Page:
Fish and Wildlife Service, Alaska.
The Semidi Wilderness now contains a total of 250,000 acres and is managed by the Fish & Wildlife Service's Alaska Maritime National Wildlife Refuge. All of the Wilderness is in the state of Alaska. In 1980 the Semidi Wilderness became part of the now over 110 million acre National Wilderness Preservation System.
Nine major treeless and ragged rock islands, some sided with precipitous cliffs, were combined with many small rocks and islets to form Semidi Islands National Wildlife Refuge in 1932. In 1980 these lands became a subunit of the 715,000-acre Alaska Peninsula Unit of the Alaska Maritime National Wildlife Refuge and a Wilderness area. More than 2.4 million birds, almost half the breeding seabirds of the Alaska Peninsula Unit, nest on the Semidis. Aghiluk Island alone, the largest of the Semidis, is home to more than half a million birds. About 370,000 horned puffins nest in the Semidis along with almost all of the unit's northern fulmars and jaegers, and one million-plus murres. Ancient murrelets and parakeet auklets are among the other species found here. Seabird populations would be even higher, but fox farmers in the 1880s released their animals on some of the larger Semidis, and their descendants consume many eggs and birds annually.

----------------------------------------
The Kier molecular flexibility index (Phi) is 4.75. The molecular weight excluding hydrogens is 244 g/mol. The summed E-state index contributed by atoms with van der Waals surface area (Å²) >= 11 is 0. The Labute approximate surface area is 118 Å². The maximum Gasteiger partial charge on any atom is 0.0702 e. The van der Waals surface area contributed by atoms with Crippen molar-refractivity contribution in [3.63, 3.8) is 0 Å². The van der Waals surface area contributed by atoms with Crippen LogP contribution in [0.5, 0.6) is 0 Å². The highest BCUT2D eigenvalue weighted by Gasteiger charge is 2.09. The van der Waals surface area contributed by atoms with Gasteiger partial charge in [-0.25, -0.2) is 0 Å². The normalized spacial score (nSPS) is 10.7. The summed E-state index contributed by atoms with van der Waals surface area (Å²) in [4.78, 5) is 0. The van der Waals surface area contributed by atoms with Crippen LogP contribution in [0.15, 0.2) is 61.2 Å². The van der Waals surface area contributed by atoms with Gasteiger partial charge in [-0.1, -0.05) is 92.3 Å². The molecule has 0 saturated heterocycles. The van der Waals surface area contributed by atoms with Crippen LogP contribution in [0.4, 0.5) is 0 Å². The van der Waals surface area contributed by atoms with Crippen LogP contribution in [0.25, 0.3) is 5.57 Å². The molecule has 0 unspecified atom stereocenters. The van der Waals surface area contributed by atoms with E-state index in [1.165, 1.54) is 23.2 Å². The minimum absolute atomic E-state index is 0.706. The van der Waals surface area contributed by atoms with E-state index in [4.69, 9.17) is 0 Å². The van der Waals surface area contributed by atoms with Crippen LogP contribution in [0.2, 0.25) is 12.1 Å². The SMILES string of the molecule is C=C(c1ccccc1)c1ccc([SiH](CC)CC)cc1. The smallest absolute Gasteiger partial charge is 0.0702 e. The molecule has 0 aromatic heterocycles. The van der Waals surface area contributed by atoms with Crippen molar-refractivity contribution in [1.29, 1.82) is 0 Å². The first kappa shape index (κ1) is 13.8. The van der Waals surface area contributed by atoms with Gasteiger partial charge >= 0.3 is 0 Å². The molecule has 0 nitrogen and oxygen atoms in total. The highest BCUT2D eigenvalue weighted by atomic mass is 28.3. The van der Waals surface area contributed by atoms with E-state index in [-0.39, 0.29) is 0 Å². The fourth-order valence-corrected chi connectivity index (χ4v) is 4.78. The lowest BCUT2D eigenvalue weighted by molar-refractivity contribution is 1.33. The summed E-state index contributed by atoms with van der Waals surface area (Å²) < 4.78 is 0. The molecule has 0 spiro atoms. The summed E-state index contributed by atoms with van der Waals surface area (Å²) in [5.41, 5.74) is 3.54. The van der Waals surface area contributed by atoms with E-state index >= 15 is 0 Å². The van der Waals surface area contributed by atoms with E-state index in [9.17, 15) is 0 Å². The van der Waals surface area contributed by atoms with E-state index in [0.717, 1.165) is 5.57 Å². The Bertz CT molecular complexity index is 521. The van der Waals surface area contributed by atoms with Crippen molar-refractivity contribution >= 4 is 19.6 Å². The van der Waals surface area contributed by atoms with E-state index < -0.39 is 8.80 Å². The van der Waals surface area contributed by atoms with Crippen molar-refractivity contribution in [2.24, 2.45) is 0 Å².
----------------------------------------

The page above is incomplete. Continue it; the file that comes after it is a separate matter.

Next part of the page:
Semidi Islands Wilderness Area is not great in land mass but includes approximately one-quarter million acres of surrounding seabed, providing at least temporary homes for sea otters, sea lions, seals, porpoises, and whales. Exposed to the stormy Gulf of Alaska, drenched by frequent rains, remote and difficult to reach, lying in poorly charted waters, this region is seen by few humans. The dangerous crossing of an unpredictable stretch of sea is simply too great a risk for most.
A journey to the far-flung islands of the Semidi Wilderness within the Alaska Maritime Refuge almost always involves a boat. Tour boats, ferries, planes , cruise ships or your own boat can transport you to parts of the refuge. No refuge lands are accessible from the road system. Homer and Seward are the only road accessible communities near the refuge. All other communities in and near the refuge are accessible by scheduled air service and some such as Sitka, Seldovia, Kodiak, Chignik, Sand Point, King Cove, Cold Bay, False Pass, Akutan and Unalaska also have ferry service. For those not ready to set sail, the Alaska Islands & Ocean Visitor Center and Refuge headquarter at 95 Sterling Highway # 1, Homer, Alaska, can be reached by vehicle and scheduled aircraft from Anchorage (225 miles).